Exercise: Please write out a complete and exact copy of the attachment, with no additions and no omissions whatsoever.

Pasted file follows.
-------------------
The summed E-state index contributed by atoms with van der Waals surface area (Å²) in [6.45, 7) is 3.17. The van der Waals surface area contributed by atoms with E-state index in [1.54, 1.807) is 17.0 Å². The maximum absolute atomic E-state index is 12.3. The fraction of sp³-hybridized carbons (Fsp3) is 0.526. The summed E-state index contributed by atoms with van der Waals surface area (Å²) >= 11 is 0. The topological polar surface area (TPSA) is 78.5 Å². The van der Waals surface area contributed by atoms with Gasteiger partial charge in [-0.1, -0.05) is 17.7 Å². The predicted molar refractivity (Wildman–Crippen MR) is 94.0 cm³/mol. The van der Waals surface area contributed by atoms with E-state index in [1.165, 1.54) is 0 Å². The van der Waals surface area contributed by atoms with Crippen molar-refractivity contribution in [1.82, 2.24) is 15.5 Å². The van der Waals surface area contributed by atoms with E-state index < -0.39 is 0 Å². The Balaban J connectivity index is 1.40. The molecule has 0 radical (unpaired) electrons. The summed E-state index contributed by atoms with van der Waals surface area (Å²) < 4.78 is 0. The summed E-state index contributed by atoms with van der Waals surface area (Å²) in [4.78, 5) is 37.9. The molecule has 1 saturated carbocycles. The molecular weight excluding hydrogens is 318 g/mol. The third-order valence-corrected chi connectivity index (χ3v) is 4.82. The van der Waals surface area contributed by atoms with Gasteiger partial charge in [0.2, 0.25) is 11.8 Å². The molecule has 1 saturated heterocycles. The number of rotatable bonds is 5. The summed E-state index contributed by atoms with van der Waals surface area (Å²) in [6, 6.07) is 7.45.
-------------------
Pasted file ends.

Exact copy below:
The summed E-state index contributed by atoms with van der Waals surface area (Å²) in [6.45, 7) is 3.17. The van der Waals surface area contributed by atoms with E-state index in [1.54, 1.807) is 17.0 Å². The maximum absolute atomic E-state index is 12.3. The fraction of sp³-hybridized carbons (Fsp3) is 0.526. The summed E-state index contributed by atoms with van der Waals surface area (Å²) >= 11 is 0. The topological polar surface area (TPSA) is 78.5 Å². The van der Waals surface area contributed by atoms with Gasteiger partial charge in [-0.1, -0.05) is 17.7 Å². The predicted molar refractivity (Wildman–Crippen MR) is 94.0 cm³/mol. The van der Waals surface area contributed by atoms with E-state index in [1.165, 1.54) is 0 Å². The van der Waals surface area contributed by atoms with Crippen molar-refractivity contribution in [1.82, 2.24) is 15.5 Å². The van der Waals surface area contributed by atoms with E-state index < -0.39 is 0 Å². The Balaban J connectivity index is 1.40. The molecule has 0 radical (unpaired) electrons. The summed E-state index contributed by atoms with van der Waals surface area (Å²) < 4.78 is 0. The summed E-state index contributed by atoms with van der Waals surface area (Å²) in [4.78, 5) is 37.9. The molecule has 1 saturated carbocycles. The molecular weight excluding hydrogens is 318 g/mol. The third-order valence-corrected chi connectivity index (χ3v) is 4.82. The van der Waals surface area contributed by atoms with Gasteiger partial charge in [0.2, 0.25) is 11.8 Å². The molecule has 1 saturated heterocycles. The number of rotatable bonds is 5. The summed E-state index contributed by atoms with van der Waals surface area (Å²) in [6, 6.07) is 7.45.